Participants said it changed their attitude towards work, they enjoyed working and guilt about having a career was lessened as they felt more confident in their relationship with their children through better management of their time. This positive attitude and balanced outlook impacted on relationships with colleagues. Efficiency levels improved when women learned the skills required to avoid the distraction of external problems and focus their attention on work issues.

Take for example one participant of the study who was a leader of a team of employees. Her personality traits meant she was more inclined to be task oriented and often came across as sharp, impatient and lacking empathy.

Pressure of fulfilling her role in the company and desire for success was taking a toll on her home life. By looking closely at her personality strengths and weaknesses she realised changes could be made in the way she did things and the way she worked with others.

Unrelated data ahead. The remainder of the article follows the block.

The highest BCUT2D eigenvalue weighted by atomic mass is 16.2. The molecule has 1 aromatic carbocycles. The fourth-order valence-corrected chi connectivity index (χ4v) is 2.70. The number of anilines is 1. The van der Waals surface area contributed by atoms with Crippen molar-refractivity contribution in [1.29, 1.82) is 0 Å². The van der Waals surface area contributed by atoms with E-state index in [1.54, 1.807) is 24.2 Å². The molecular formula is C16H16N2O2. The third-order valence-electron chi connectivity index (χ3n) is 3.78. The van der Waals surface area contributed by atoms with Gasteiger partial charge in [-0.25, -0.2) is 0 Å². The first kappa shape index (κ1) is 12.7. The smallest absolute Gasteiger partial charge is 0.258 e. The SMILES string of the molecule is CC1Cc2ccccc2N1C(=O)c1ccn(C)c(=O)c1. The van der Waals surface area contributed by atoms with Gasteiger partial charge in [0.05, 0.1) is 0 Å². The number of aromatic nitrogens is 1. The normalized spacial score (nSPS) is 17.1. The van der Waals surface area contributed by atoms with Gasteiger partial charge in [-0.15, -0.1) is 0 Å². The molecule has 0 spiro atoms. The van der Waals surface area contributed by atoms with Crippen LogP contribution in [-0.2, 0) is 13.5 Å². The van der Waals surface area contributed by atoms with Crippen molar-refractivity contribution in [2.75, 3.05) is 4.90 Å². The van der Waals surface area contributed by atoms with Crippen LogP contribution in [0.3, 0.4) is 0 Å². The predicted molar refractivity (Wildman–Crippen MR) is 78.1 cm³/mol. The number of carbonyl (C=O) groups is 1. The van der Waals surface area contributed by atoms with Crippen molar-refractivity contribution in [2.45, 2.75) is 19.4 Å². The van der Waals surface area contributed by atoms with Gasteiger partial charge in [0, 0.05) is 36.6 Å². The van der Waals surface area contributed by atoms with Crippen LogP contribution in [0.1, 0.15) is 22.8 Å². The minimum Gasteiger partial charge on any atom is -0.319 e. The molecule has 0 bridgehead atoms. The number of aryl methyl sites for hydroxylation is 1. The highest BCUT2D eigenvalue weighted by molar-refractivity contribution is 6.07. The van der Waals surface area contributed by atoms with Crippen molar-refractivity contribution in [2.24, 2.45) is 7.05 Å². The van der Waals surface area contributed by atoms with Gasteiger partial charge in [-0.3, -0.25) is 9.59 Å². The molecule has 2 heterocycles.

By managing the stressors in her own life, she in turn became more empathetic to others and staff performance improved as morale and confidence grew. She inspired and worked with her team to achieve outcomes, rather than tackling tasks on her own. Feeling successful and a sense of achievement in her career helped justify her time away from her family and lessened her feeling of guilt, and without the added pressures of work issues, her time at home was focused on her children and her relationship.

You only have to look around your own workplace to see there are many successful women who are choosing to maintain both a family and a career after having children. The discussion is no longer about whether their choice is right or wrong – but ensuring that women and their employers are accepting of the implications their choice has, and successfully adapting their thoughts, actions and attitudes accordingly to create a supportive company culture. As a manager or leader you can help ensure that being a working mother doesn’t feel like a gruelling guilt trip for your staff. With the help of some directions they can switch the gears down a notch, peddle with focus, and take some time out along the way to enjoy the scenery.

Wellness coaching will inspire women to take time out and put themselves first.

This article was written for HRINZ publication by Gabriele Wehler is a certified life coach with a degree in Business Psychology. She is the director of Clarity Coaching based in Auckland. Her focus is on assisting working parents to achieve work/life balance by reducing stress and guilt.